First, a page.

What in the World?

This week in FP’s international news quiz: vaccine waivers, U.S. diplomatic trips, and protests in Colombia.

By , a deputy copy editor at Foreign Policy.
Colombians protest against the president.
Colombians protest against Colombian President Iván Duque Márquez’s government in Bogotá on May 6. JUAN BARRETO/AFP via Getty Images

Think you’re in the know? Take our quiz and see if you’re up to date on the latest world news.

1. Indian Prime Minister Narendra Modi’s party fell short in a key election in West Bengal this Sunday. What is Modi’s party called?

(A) All India Trinamool Congress
(B) Bharatiya Janata Party
(C) Indian National Congress
(D) Communist Party of India

2. In El Salvador, lawmakers voted this week to remove five Supreme Court judges from their posts after the country’s president gained a legislative supermajority in recent elections. Who is the Salvadoran leader—first elected in 2019—spurring these controversial moves?

(A) Mauricio Funes
(B) Salvador Sánchez Cerén
(C) Nayib Bukele
(D) Federico Gerardo Anliker

3. Israeli Prime Minister Benjamin Netanyahu failed to form a coalition government by his Wednesday morning deadline. How many elections has Israel held in the tumultuous two years since April 2019?

(A) four
(B) five
(C) three
(D) none

4. Protests sparked by new tax proposals are rocking Colombia, with Finance Minister Alberto Carrasquilla resigning this week. Although Carrasquilla did have a hand in the tax plan, his fate was sealed when he was widely mocked for an embarrassing gaffe. What did the finance minister do?

(A) Got caught lying about having received a COVID-19 vaccine
(B) Suggested struggling Colombians should “sell some of their jewelry”
(C) Greatly underestimated the price of eggs
(D) Greatly overestimated the price of bananas

5. Reports emerged that U.S. President Joe Biden will have his first bilateral meeting with Russian President Vladimir Putin next month. Who was the first sitting U.S. president to formally meet with the long-serving Russian leader?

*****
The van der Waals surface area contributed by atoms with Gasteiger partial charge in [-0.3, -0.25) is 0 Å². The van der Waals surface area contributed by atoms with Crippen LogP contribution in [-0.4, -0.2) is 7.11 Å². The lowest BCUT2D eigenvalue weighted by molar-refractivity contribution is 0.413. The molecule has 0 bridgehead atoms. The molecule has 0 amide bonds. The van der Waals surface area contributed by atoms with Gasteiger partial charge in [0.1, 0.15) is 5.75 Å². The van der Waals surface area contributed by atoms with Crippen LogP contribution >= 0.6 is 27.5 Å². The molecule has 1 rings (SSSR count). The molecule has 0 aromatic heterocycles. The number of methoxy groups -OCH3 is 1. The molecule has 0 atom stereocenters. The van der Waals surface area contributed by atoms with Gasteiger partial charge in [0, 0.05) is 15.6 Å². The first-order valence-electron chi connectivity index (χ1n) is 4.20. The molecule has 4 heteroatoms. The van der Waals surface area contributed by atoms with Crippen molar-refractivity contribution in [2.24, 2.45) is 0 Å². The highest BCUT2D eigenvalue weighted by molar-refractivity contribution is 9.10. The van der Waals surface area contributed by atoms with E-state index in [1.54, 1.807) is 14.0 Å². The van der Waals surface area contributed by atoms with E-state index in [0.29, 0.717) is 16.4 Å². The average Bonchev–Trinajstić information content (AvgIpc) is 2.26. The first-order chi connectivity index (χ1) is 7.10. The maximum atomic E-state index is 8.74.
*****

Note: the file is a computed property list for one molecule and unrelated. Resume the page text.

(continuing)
(A) Bill Clinton
(B) George W. Bush
(C) George H.W. Bush
(D) Barack Obama

6. On Wednesday, the Biden administration announced it would support a World Trade Organization effort to waive intellectual property protections for COVID-19 vaccines. Who is the U.S. trade representative who announced the move?

(A) Isabel Guzman
(B) Janet Yellen
(C) Cecilia Rouse
(D) Katherine Tai

7. Talks on a U.S. return to the Iran nuclear deal have resumed in Vienna. When was the agreement initially inked?

(A) 2012
(B) 2014
(C) 2016
(D) 2015

8. Somalia announced on Thursday it had restored diplomatic ties with neighboring Kenya. Which country did Somalia credit for playing peacemaker during their six-month split?

(A) The United States
(B) Qatar
(C) Saudi Arabia
(D) Ethiopia

9. U.S. Secretary of State Antony Blinken is off on another diplomatic trip. Where in the world is Blinken this week?

(A) China
(B) The United Kingdom
(C) Ukraine
(D) India

10. Belgium recently snatched some territory from France, albeit briefly, in an unusual maneuver. How did the land grab happen?

(A) An archivist uncovered a previously unknown treaty between two local lords that appeared to still apply.
(B) A farmer moved a centuries-old stone border marker to make room for his tractor.
(C) A bar fight between rival soccer fans led to Belgian boosters occupying a French town and claiming it as their own.
(D) A worker replacing an old “Bienvenue en France” sign accidentally placed it 10 feet past the real border.


1. (B) Bharatiya Janata Party. The All India Trinamool Congress party was the weekend’s big winner in West Bengal.
2. (C) Nayib Bukele
3. (A) four
4. (C) Greatly underestimated the price of eggs. (Bananas were someone else’s grocery gaffe.)
5. (A) Bill Clinton
6. (D) Katherine Tai. Read a profile of Tai by Foreign Policy’s Michael Hirsh.
7. (D) 2015
8. (B) Qatar
9. (C) Ukraine
10. (B) A farmer moved a centuries-old stone border marker to make room for his tractor.

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Have feedback? Email whatintheworld@foreignpolicy.com to let me know your thoughts.

Nina Goldman is a deputy copy editor at Foreign Policy. Twitter: @goldmannk